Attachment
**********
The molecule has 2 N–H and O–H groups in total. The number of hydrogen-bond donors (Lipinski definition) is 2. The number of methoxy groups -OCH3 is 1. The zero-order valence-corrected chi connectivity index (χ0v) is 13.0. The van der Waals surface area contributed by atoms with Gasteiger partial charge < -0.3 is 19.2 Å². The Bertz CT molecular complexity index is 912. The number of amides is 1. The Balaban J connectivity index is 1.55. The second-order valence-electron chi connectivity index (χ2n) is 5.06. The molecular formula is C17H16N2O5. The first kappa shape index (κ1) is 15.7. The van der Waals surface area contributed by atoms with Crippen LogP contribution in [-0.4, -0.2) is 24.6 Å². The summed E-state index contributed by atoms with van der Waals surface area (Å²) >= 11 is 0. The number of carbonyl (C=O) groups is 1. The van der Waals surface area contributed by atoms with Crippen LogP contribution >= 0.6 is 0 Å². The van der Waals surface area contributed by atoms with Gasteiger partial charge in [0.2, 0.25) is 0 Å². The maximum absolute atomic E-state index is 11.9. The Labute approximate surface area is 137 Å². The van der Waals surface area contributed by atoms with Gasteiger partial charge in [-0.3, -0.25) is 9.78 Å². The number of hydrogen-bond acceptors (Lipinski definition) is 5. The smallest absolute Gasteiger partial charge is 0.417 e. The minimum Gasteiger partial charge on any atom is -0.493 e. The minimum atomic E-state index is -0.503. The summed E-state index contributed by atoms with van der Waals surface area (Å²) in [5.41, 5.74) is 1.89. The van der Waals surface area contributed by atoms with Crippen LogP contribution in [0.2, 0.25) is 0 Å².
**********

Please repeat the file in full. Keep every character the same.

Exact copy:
The molecule has 2 N–H and O–H groups in total. The number of hydrogen-bond donors (Lipinski definition) is 2. The number of methoxy groups -OCH3 is 1. The zero-order valence-corrected chi connectivity index (χ0v) is 13.0. The van der Waals surface area contributed by atoms with Gasteiger partial charge < -0.3 is 19.2 Å². The Bertz CT molecular complexity index is 912. The number of amides is 1. The Balaban J connectivity index is 1.55. The second-order valence-electron chi connectivity index (χ2n) is 5.06. The molecular formula is C17H16N2O5. The first kappa shape index (κ1) is 15.7. The van der Waals surface area contributed by atoms with Crippen LogP contribution in [-0.4, -0.2) is 24.6 Å². The summed E-state index contributed by atoms with van der Waals surface area (Å²) >= 11 is 0. The number of carbonyl (C=O) groups is 1. The van der Waals surface area contributed by atoms with Crippen LogP contribution >= 0.6 is 0 Å². The van der Waals surface area contributed by atoms with Gasteiger partial charge in [0.2, 0.25) is 0 Å². The maximum absolute atomic E-state index is 11.9. The Labute approximate surface area is 137 Å². The van der Waals surface area contributed by atoms with Gasteiger partial charge in [-0.3, -0.25) is 9.78 Å². The number of hydrogen-bond acceptors (Lipinski definition) is 5. The smallest absolute Gasteiger partial charge is 0.417 e. The minimum Gasteiger partial charge on any atom is -0.493 e. The minimum atomic E-state index is -0.503. The summed E-state index contributed by atoms with van der Waals surface area (Å²) in [5.41, 5.74) is 1.89. The van der Waals surface area contributed by atoms with Crippen LogP contribution in [0.2, 0.25) is 0 Å².